Hanna had made photograph albums of her own and her daughters lives. I looked at a couple and found that very early on, she had documented some of our shared activity and her often long train journeys to come and see me.   Such lovely memories and the pictures of her I had forgotten I had taken, moved me to tears again. In one album she had documented with cards, photographs and comments our short trip to Prague in 1992. The everlasting memory I have of this trip, is of kissing her while we were travelling on the Metro. It was one of those moments when even in a crowded place two lovers hearts are one and they do not notice the crowd. Well in this particular case the crowd were all young students and they clapped and applauded us with such joyous smiles in their eyes and on their lips. It made us laugh and was a very special moment, especially as we were the oldest couple on this carriage of the Metro.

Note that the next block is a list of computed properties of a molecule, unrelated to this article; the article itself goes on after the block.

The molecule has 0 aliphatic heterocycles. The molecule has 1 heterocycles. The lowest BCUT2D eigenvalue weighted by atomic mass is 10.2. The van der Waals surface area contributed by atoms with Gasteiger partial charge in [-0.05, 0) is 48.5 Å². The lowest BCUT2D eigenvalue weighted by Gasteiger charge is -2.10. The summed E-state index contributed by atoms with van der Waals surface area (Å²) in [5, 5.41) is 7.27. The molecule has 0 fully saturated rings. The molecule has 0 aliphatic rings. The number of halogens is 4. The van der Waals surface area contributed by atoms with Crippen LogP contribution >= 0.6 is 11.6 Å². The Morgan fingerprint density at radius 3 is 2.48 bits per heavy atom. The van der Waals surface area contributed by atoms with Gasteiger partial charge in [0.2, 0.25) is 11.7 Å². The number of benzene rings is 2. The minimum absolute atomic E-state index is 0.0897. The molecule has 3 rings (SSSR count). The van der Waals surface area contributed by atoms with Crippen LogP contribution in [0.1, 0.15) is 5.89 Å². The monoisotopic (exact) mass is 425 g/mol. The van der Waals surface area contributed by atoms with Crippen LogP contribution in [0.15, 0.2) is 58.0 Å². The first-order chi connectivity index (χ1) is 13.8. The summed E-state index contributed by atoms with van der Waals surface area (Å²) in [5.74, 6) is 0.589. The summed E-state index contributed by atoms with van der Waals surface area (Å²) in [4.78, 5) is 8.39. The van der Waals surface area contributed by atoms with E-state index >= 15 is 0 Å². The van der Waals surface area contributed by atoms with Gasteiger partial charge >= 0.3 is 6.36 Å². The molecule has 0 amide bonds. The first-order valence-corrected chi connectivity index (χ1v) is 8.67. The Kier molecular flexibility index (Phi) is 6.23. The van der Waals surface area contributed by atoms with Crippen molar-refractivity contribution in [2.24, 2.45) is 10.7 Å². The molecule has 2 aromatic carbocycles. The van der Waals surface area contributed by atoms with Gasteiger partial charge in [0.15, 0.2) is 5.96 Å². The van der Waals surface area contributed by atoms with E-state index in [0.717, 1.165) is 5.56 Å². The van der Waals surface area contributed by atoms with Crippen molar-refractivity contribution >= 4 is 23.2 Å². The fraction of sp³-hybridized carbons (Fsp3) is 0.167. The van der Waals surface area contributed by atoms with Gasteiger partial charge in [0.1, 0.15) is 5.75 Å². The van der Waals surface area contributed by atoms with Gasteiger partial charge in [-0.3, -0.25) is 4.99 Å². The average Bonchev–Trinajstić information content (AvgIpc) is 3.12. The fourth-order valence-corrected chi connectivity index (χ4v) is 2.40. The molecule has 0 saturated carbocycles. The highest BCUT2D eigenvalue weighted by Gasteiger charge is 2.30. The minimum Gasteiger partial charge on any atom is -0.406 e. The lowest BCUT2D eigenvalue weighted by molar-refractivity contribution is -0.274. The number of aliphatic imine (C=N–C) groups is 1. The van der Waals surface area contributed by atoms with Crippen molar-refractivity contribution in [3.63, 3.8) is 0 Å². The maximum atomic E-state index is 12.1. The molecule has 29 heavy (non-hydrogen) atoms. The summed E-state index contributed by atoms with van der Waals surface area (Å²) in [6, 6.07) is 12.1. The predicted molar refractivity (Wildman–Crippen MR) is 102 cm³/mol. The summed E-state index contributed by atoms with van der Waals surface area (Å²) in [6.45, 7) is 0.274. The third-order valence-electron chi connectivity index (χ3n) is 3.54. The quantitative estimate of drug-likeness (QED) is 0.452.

I collected a number of things I would like to have and put them to one side. After about two hours I had had enough of sadness and left to cycle over to the cemetery. The gardeners had made a small start by removing all the dead flowers, so now I can place some new ones there. The little mouse came and was not at all put out by my presence. 

Back home I put my hiking boots on and went for a long walk through the town. I met a former student of mine, a really nice man from La Mancha. We exchanged news and parted with intentions to meet again next week. At the Post Office I collected a surprise package from a friend.  I also collected the flight tickets for my trip to the USA from the travel agency and then returned home to tea. The package contained some nice gifts, not just for me, but the grandchildren as well. A little bit of pleasure to end the day on. Nice.